Because Stewart’s clear dislike of the charade of celebrity breaks the fourth wall of what we expect of women today, it’s hardly surprising that the public dogpiled on her in wake of the Robsten breakup. Fans took to Twitter and the blogosphere to voice their disbelief, call her a “whore” and a “homewrecking slut,” inform her that she’ll never do better than Robert Pattinson and make threats on her life, supposedly on behalf of all women torn apart by the break up. One female fan even filmed a reaction video on YouTube to publicize her devastation, a segment similar in tone to Chris Crocker’s now infamous “Leave Britney Alone!” video.
In response, Will Ferrell satirized the public outcry on Conan in a fake emotional meltdown he had on the show, one in which he referred to Kristen Stewart as a “trampire.” It’s brilliant.
But America, too oblivious to realize it was being made fun of, latched instead onto that single word: trampire. A Google search of “Kristen Stewart” and “trampire” now pulls up over a million hits, including for a website t-shirt retailer now profiting off of Stewart’s breakup by selling “Kristen Stewart is a trampire” tees. They come in three colors: blue, white and orange, for those who want to dress like a traffic cone while slut shaming someone. (Apparently, misogyny is the hot look for this Halloween season.) For those who feel truly invested in the breakup and have some spare cash, Skreened also made you “Kristen Stewart F-ing Sucks” and “Robert Pattinson Can Do Better” shirts.
In response to this public bullying, Kristen Stewart was dropped from the sequel to Snow White and the Huntsman, and rumors are that the follow-up will instead feature Chris Hemsworth in the lead. They’re calling it The Huntsman. You know things have gotten bad when the studio doesn’t just fire you from a film; they’re so afraid of being associated with your scandal that they’re firing your entire character.
As Jodie Foster argued in her op-ed for The Daily Beast on the K-Stew scandal, “this too shall pass,” and Kristen Stewart is intelligent and well-possessed enough to survive this public media lynching. She’s young and she made a mistake. It’s hardly the first time that a 22-year-old has had an affair, and I’m not concerned for Kristen Stewart. She’ll be fine, and this scandal will die down soon enough. The worst is already over.
But for young women, the culture of slut shaming that the Kristen Stewart scandal represents won’t go away. I might not be concerned for K-Stew, but I am concerned for all the young women today who are tuned into this scandal, ones who are learning that it’s not okay to screw up, ever. Chris Brown can publicly beat the hell out of his girlfriend but still be played on the radio and win Grammys. However, if you ever cheat on your boyfriend, your life is over and no one will ever want to be associated with you. Almost no one will blame the much-older guy you cheated with, and it might actually make him more famous andhelp his career. Few will care that he was your boss and in a position of authority or that he may have have taken advantage of your youth and relative inexperience. Everything is your fault, and your life will be threatened over it. If you are a trampire, you will be publicly staked for it, even though cheater Ashton Kutcher recently emerged relatively unscathed by the media. No one asked for him to be fired from Two and a Half Men.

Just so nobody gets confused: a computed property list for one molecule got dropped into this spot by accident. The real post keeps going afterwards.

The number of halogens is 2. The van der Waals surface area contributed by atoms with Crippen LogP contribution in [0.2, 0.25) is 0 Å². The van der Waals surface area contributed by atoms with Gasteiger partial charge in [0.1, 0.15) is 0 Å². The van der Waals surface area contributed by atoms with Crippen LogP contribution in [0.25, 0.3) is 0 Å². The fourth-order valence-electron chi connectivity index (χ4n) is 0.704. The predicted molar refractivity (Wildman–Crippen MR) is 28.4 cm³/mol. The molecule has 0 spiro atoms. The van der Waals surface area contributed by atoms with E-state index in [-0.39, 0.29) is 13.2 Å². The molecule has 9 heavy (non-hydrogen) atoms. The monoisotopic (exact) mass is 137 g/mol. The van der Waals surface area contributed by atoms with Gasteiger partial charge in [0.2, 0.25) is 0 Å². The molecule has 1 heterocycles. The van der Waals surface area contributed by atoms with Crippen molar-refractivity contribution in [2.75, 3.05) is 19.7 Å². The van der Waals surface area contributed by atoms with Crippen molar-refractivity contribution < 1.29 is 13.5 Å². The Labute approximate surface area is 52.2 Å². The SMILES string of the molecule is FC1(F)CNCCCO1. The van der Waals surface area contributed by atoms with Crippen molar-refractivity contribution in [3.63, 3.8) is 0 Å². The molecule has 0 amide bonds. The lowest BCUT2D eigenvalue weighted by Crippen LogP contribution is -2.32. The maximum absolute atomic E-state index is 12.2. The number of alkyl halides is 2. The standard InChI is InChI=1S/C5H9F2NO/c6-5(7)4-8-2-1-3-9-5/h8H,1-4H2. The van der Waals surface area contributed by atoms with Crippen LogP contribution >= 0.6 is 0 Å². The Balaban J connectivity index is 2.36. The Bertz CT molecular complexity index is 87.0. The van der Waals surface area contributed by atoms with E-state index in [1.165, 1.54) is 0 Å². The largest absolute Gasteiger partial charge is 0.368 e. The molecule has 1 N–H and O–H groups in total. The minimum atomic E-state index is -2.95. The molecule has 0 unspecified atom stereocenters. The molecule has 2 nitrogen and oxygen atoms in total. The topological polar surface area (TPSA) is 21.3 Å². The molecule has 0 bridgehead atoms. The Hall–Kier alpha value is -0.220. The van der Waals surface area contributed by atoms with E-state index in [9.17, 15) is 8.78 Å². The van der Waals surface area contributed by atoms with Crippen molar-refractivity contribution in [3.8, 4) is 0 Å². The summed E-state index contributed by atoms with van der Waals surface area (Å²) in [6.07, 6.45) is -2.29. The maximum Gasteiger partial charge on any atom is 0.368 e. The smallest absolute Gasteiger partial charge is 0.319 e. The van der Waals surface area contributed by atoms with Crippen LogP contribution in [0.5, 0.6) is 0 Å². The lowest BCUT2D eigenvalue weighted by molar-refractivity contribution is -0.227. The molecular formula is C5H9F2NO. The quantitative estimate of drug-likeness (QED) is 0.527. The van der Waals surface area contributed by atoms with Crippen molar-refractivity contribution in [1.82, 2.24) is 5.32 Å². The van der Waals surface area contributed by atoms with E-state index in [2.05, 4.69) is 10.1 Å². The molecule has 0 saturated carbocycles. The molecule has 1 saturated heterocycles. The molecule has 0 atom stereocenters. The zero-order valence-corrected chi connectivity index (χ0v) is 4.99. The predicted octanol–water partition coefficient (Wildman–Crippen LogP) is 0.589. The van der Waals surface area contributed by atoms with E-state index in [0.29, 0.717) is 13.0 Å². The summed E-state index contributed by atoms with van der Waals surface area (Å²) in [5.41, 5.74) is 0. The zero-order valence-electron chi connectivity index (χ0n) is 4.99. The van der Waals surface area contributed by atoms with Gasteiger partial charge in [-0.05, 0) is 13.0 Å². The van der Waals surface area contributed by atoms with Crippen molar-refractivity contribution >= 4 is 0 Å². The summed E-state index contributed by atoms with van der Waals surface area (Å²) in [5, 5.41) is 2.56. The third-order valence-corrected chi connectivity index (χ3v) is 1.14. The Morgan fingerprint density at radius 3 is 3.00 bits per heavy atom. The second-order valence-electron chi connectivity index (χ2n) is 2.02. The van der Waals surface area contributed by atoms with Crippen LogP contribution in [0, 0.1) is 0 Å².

I might not be concerned for K-Stew, but I am concerned for my younger stepsister who has pictures of Kristen Stewart and Robert Pattinson on her walls, who idolizes and worships them, and who might grow up to hate Kristen Stewart for reasons she doesn’t understand. I’m worried she will be taught that it’s not okay to mess up, learn from it and apologize, because no one wants your apology, just your suffering on camera. I’m worried that she’ll think its okay to harass and threaten women for their indiscretions, even if men get off scot-free. I’m worried she will think this culture of bullying, slut-shaming and rhetorical violence against women is the norm, because you get a t-shirt for it. I’m worried she will learn to internalize the shame brought on far too many women today, for having sexualities, for not being perfect, for not fitting into a box. I’m worried she’ll believe men like Todd Akin, Paul Ryan and Mike Huckabee are right.
Because even if she doesn’t know who Akin, Ryan and Huckabee are, even if she doesn’t pay attention to politics or the radical right-wing GOP, she does pay attention to Twilight and Robsten. And if we want to empower her to be a strong, independently minded woman who knows that her body, sexuality and safety are legitimate and can stand up for her rights, we need to pay attention, too. This might seem ridiculous to us, and most people I know can’t wait to stop talking about it. But for her, having this conversation makes a difference. Although no young woman shouldn’t think it’s okay to cheat, what we are teaching them right now is so much worse.